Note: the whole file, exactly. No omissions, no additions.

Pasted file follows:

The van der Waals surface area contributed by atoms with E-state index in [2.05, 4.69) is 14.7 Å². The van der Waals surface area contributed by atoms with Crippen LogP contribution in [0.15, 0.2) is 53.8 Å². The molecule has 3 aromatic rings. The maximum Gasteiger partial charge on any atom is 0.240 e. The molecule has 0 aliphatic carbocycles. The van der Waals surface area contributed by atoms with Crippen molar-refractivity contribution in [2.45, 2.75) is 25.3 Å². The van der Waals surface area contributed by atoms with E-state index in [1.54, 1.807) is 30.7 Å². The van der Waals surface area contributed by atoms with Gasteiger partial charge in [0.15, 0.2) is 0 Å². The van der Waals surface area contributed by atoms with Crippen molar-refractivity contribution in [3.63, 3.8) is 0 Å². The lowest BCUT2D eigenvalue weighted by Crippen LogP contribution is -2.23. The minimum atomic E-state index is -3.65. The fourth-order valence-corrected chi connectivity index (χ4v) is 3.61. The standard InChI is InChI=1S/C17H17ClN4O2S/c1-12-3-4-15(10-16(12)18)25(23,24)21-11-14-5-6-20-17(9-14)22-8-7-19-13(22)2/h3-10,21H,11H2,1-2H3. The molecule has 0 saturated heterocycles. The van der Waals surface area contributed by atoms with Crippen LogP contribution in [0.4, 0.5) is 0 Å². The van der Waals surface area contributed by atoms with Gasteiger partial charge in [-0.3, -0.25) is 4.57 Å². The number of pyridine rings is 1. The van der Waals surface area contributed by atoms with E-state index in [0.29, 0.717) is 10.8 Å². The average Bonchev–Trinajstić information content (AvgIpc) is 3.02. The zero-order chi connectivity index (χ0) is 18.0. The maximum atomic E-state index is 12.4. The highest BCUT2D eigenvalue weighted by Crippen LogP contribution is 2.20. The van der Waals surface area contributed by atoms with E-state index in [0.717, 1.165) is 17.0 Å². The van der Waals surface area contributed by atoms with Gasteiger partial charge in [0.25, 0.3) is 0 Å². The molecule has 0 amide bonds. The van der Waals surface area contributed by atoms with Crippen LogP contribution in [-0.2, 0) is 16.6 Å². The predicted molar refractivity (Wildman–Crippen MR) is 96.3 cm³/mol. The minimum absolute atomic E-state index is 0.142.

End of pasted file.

The van der Waals surface area contributed by atoms with E-state index in [2.05, 4.69) is 14.7 Å². The van der Waals surface area contributed by atoms with Crippen LogP contribution in [0.15, 0.2) is 53.8 Å². The molecule has 3 aromatic rings. The maximum Gasteiger partial charge on any atom is 0.240 e. The molecule has 0 aliphatic carbocycles. The van der Waals surface area contributed by atoms with Crippen molar-refractivity contribution in [2.45, 2.75) is 25.3 Å². The van der Waals surface area contributed by atoms with E-state index in [1.54, 1.807) is 30.7 Å². The van der Waals surface area contributed by atoms with Gasteiger partial charge in [0.15, 0.2) is 0 Å². The van der Waals surface area contributed by atoms with Crippen molar-refractivity contribution in [3.63, 3.8) is 0 Å². The lowest BCUT2D eigenvalue weighted by Crippen LogP contribution is -2.23. The minimum atomic E-state index is -3.65. The fourth-order valence-corrected chi connectivity index (χ4v) is 3.61. The standard InChI is InChI=1S/C17H17ClN4O2S/c1-12-3-4-15(10-16(12)18)25(23,24)21-11-14-5-6-20-17(9-14)22-8-7-19-13(22)2/h3-10,21H,11H2,1-2H3. The molecule has 0 saturated heterocycles. The van der Waals surface area contributed by atoms with Crippen LogP contribution in [0.4, 0.5) is 0 Å². The van der Waals surface area contributed by atoms with Gasteiger partial charge in [-0.3, -0.25) is 4.57 Å². The number of pyridine rings is 1. The van der Waals surface area contributed by atoms with E-state index in [0.29, 0.717) is 10.8 Å². The average Bonchev–Trinajstić information content (AvgIpc) is 3.02. The zero-order chi connectivity index (χ0) is 18.0. The maximum atomic E-state index is 12.4. The highest BCUT2D eigenvalue weighted by Crippen LogP contribution is 2.20. The van der Waals surface area contributed by atoms with E-state index in [0.717, 1.165) is 17.0 Å². The van der Waals surface area contributed by atoms with Gasteiger partial charge in [0.25, 0.3) is 0 Å². The molecule has 0 amide bonds. The van der Waals surface area contributed by atoms with Crippen LogP contribution in [-0.2, 0) is 16.6 Å². The predicted molar refractivity (Wildman–Crippen MR) is 96.3 cm³/mol. The minimum absolute atomic E-state index is 0.142.